The Delhi High Court on Wednesday told BharatPe’s former Managing Director Ashneer Grover to file an undertaking in a week’s time in connection with a suit filed by the fintech company’s co-founder Bhavik Koladiya along with an interim application, restraining Grover from creating any third party rights in respect of the shares.
To that, Grover informed that subject to further directions from the court, he will not make any third party interest in the 16,110 shares that Koladiya transferred to him and in any rights that accrue to him as a consequence thereof.
A single-judge bench of Justice Prateek Jalan ordered that Grover will be bound by his statement and directed him to file the undertaking.
The court also served summonses on Grover and the fintech company, giving the former four weeks to respond to the application for an ad interim injunction and two weeks for a rejoinder to the same.
The bench noted: “D1 (Grover) is bound to the aforesaid statement and is directed to file an undertaking to this effect within one week from today. Reply to application in four weeks, rejoinder in two weeks thereafter.”
The court listed the matter for hearing on March 16.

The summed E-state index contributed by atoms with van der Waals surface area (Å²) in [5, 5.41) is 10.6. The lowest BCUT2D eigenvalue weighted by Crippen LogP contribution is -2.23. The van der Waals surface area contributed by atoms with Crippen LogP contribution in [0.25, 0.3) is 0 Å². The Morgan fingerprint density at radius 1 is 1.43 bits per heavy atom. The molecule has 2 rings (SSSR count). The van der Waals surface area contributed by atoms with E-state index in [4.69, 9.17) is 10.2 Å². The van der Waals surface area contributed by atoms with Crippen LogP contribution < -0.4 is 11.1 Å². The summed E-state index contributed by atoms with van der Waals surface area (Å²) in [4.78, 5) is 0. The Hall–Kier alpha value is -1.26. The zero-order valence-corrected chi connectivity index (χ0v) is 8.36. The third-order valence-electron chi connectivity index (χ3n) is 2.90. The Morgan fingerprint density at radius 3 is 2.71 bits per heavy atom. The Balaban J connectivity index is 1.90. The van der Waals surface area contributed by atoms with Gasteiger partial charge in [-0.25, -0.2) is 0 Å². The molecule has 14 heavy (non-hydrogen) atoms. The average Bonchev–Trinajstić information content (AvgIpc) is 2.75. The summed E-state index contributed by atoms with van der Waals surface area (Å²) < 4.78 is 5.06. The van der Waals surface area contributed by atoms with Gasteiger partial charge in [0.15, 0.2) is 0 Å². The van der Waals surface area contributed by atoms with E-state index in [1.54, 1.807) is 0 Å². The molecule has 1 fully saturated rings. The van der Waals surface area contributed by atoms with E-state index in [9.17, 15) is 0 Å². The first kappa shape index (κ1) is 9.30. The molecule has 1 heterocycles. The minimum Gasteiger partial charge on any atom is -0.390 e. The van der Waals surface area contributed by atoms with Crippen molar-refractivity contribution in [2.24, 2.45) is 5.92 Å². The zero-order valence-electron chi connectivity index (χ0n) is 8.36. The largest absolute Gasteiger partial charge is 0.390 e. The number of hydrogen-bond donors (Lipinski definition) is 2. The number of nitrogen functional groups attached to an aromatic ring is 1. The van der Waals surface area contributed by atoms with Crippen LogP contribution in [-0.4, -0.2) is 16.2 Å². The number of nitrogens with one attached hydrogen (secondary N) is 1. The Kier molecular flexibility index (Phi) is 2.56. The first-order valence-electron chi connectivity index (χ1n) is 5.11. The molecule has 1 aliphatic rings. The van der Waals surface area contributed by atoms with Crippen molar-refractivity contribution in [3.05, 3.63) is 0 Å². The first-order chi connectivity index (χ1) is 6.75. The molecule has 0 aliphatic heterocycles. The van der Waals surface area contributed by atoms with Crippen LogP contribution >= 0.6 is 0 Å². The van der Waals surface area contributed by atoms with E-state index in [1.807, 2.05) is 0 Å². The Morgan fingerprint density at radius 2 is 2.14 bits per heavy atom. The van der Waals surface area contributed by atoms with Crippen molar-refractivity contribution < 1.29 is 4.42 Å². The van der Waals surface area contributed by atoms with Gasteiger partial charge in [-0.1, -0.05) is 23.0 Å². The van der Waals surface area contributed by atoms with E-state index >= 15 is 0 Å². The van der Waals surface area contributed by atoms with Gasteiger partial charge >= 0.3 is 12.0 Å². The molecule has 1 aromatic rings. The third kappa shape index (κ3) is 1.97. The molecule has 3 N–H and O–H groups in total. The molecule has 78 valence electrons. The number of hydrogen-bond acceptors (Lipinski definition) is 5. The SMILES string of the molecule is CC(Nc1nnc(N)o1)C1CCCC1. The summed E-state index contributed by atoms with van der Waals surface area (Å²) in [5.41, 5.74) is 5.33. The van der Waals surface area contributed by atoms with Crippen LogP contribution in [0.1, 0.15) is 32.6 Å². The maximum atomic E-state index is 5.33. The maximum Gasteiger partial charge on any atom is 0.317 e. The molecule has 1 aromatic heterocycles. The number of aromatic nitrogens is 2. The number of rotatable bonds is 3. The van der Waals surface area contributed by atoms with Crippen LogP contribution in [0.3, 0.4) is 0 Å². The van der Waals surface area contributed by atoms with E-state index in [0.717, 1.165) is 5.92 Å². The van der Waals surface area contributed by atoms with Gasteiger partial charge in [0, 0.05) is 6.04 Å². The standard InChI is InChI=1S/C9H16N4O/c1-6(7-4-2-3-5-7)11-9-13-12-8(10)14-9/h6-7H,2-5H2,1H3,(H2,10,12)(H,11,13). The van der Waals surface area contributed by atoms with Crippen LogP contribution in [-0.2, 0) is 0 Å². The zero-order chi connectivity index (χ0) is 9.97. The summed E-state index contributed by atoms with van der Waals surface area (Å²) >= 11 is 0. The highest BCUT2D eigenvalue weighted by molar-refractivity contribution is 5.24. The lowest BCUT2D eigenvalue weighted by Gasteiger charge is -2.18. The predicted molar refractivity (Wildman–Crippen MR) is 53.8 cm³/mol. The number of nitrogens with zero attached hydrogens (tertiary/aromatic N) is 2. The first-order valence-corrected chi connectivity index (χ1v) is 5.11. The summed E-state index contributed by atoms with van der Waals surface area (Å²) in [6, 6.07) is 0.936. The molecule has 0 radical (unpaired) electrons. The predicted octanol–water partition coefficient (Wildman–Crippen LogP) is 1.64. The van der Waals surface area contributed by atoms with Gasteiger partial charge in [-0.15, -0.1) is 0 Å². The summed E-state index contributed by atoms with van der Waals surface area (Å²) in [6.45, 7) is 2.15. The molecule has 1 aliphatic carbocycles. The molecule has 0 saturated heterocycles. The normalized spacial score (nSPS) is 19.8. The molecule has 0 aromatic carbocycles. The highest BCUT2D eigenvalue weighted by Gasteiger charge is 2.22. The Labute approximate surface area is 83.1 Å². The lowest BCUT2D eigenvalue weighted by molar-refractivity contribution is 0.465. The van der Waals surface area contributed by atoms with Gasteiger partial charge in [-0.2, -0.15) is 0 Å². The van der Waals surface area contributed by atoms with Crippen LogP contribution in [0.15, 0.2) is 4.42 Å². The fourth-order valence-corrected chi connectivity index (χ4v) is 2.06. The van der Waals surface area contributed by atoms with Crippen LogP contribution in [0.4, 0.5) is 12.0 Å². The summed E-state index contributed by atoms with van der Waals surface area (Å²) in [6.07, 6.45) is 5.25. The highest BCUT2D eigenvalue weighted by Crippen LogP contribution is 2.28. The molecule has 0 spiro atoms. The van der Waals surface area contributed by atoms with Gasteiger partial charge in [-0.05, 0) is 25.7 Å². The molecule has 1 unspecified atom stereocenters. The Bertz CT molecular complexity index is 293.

When Grover’s advocate requested to view a photocopy of a letter agreement signed by Koladiya and the defendants, Koladiya’s Senior Advocate Mukul Rohatgi responded that Grover’s attorney could view the document after coordinating with him.
Koladiya should be given his shares back, according to Rohtagi, since the title in the same has not been passed to Grover.
According to him, Koladiya was in the category of an unpaid seller under the Sale of Goods Act.
Rohtagi said: “Property in the goods title did not pass to him (Grover). Even in 2021, this man on WhatsApp chat showed that shares are still mine. I am an unpaid seller. When title has not passed, you’re entitled to get your goods back.
“What has happened is, a transaction without consideration. Indication is clear, I’ll give with one hand and take from the other. This is simultaneous. I’ve done whatever. My client was gullible. There are gullible people, what can I say?”
Citing two agreements, Grover’s advocate said that Koladiya had added a part of the deal he signed with him to the other agreement he signed with other investors.
He argued: “With me the consideration was supposed to be different, 88 lakhs.”
After hearing the arguments, the benchA said it is not possible to legally render a final finding now, allegations of fraud will have to be proven at trial.
Furthermore, Rohatgi refuted the Grover advocate’s claim that as part of the Rs 88 lakh transaction in question, Grover’s wife had transferred a sum of Rs 8 crore to Koladiya’s wife.
“There can’t be a lie on a lie on a lie,” Rohatgi said.
Koladiya in 2017 along with another co-founder Shashvat Nakrani, found the fintech company. In 2018, Grover joined the company as the third co-founder.